A Sword & Soul Primer

A Sword & Soul Primer


What is Sword & Soul?

Sword & Soul is a genre created by the writer Charles Saunders, which takes inspiration from Sword & Sorcery, but places African-based mythology and characters in central roles. From Milton Davis:

Robert E. Howard created many fascinating characters during his brief life but the one that stands out in most minds in Conan, the Cimmerian barbarian brought to life in movies by Arnold Schwarzenegger. Howard’s stories were filled with brutal action, monsters and magic. Howard was also one of the few writers who frequently included black characters in his stories. Despite this, he was still a product of his times. The black people of Howard’s fictional world were fierce and formidable, but they were usually led by a person of fairer complexion.

Fast forward to the early seventies. A young man by the name of Charles R. Saunders became enamored with the Conan mythos. As he read these stories an idea formed, the result being Imaro. Imaro was a hero destined to be created, the result of the cultural and political explosion affecting African Americans during the sixties and seventies. Here was a character just as strong and courageous as Conan, but he was black. His world, Nyumbani, was a fictional reflection of ancient Africa, its people based on the various kingdoms that existed on the continent prior to European intervention. It was Charles who invented the phrase Sword and Soul when asked to describe his brand of fantasy fiction.

It might seem a needless distinction and separation to  some, but utilizing common themes with different source material for culture and mythology makes Sword & Soul novels distinct and entertaining, and definitely a solid basis for gaming.

Obviously I can identify with the protagonists without worrying about problematic issues breaking me from the fiction, but there’s so much more to it!  Saunder’s Imaro novels carry a strange power at least the equal of Conan, and reading Davis’ Meji brought a great sense of wonder in it’s elegantly crafted world and tale. To think that all that’s going on is Conan with a palette-swap is to miss out on some really great work!  Here’s some material to get you started.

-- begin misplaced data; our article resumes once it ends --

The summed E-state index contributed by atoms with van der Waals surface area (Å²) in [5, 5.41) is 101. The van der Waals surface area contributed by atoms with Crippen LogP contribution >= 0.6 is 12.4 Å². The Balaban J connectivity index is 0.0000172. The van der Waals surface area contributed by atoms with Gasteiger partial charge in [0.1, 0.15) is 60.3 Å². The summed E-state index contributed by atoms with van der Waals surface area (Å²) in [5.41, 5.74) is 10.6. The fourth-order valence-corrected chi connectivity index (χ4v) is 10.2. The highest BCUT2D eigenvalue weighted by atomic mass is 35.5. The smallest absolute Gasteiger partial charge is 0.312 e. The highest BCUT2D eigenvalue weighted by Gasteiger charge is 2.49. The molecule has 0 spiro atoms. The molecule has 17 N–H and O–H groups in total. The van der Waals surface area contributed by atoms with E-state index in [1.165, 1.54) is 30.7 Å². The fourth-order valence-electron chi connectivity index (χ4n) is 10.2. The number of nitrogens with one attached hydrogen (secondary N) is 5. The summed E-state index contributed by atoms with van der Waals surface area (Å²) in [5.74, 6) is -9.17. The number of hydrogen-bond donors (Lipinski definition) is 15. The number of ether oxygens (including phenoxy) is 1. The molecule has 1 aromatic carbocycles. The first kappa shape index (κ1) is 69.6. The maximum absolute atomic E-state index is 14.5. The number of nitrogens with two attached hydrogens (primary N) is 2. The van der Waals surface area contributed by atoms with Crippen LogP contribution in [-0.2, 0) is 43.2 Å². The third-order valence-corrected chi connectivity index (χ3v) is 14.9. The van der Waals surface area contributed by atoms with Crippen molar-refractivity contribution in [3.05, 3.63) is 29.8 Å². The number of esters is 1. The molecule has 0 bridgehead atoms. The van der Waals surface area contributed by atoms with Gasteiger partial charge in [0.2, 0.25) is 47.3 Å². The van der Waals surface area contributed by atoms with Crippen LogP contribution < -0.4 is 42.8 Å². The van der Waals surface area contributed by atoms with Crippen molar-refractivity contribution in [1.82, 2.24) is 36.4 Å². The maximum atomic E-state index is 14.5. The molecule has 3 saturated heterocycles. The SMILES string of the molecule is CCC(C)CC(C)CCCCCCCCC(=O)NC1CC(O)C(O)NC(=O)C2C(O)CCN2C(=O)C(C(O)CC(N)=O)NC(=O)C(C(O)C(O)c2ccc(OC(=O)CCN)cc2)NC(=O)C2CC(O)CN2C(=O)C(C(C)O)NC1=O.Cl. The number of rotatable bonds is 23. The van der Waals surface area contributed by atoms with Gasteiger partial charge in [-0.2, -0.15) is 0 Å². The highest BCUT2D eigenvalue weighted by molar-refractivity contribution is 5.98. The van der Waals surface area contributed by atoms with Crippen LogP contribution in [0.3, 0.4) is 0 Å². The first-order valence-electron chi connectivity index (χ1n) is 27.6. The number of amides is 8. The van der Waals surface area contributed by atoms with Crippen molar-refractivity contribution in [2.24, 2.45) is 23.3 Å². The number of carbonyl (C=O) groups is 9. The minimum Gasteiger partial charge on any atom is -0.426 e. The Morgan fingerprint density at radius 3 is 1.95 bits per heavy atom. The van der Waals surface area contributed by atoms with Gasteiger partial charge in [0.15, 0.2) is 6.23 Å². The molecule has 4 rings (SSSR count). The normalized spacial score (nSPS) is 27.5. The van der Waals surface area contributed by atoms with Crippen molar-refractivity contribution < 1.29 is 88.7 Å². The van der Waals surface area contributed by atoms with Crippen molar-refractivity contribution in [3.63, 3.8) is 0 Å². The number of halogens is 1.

Charles Saunders writes with skill and with power, and his tales of the alienated Imaro coming into power and acceptance is a great read, so start with the first and keep going!

I love the Meji books by Milton Davis.  This tale of two twins separated at birth but whose destinies intertwine is a page-turner.  I will run a game in this world sometime soon.

Two great anthologies of Sword & Soul short stories.


  • Nyambe. This is the classic D&D supplement for adventuring in an African setting.  Not perfect, but definitely worth reading.
  • Spears of the Dawn. Created by the author of Stars Without Number, pretty much a near perfect match for the genre.
  • Ki-Khanga. Currently in playtest from MVmedia , but hopefully this will be out soon and we can say more about it ( I will be in the playtest, and am really excited about it!)

There’s not a lot here, and I hope this changes!  I am working on it.


Imaginary Africans.” A retread of his Dragon classic, “Out of Africa”, Saunders gives a great overview of some basic mythology and factors to consider. Must read.

Multicultural Fantasy.” Saunders on getting started writing the fiction he wanted to see an exploring all sorts of cultures in fantasy.

Marvel and Me.” Charles Saunders talks about almost being able to do a spin-off African character from Conan

Dorothy, We Ain’t In Kansas Anymore: The Building of a Non-Eurocentric Fantasy World!” Balogun Ojetade discusses the journey towards publishing his works and creating the Ki-Khanga RPG.

Why do we need Black Speculative Fiction?” Davis gives a very good answer to a frequently-asked question.

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6 Responses

  1. “Sword and Soul” as a phrase to me seemed to be something more Chalion-esque to start, but this is just as interesting and looks to wedge open a lot of opportunity to learn. Awesome! I can’t tell you how much I’m looking forward to what you offer this month!

  2. Don’t forget Saunder’s Dossouye stories. I originally read them in the pages of Marion Zimmer Bradley’s “Sword and Sorceress’ books. He collected them years later and added new material. Plus there’s a new Dossouye novel out today.

  3. I have bookmarked this post, for the reading list and the essays. Thank you. (& you mentioned Spears of Dawn, yay!)

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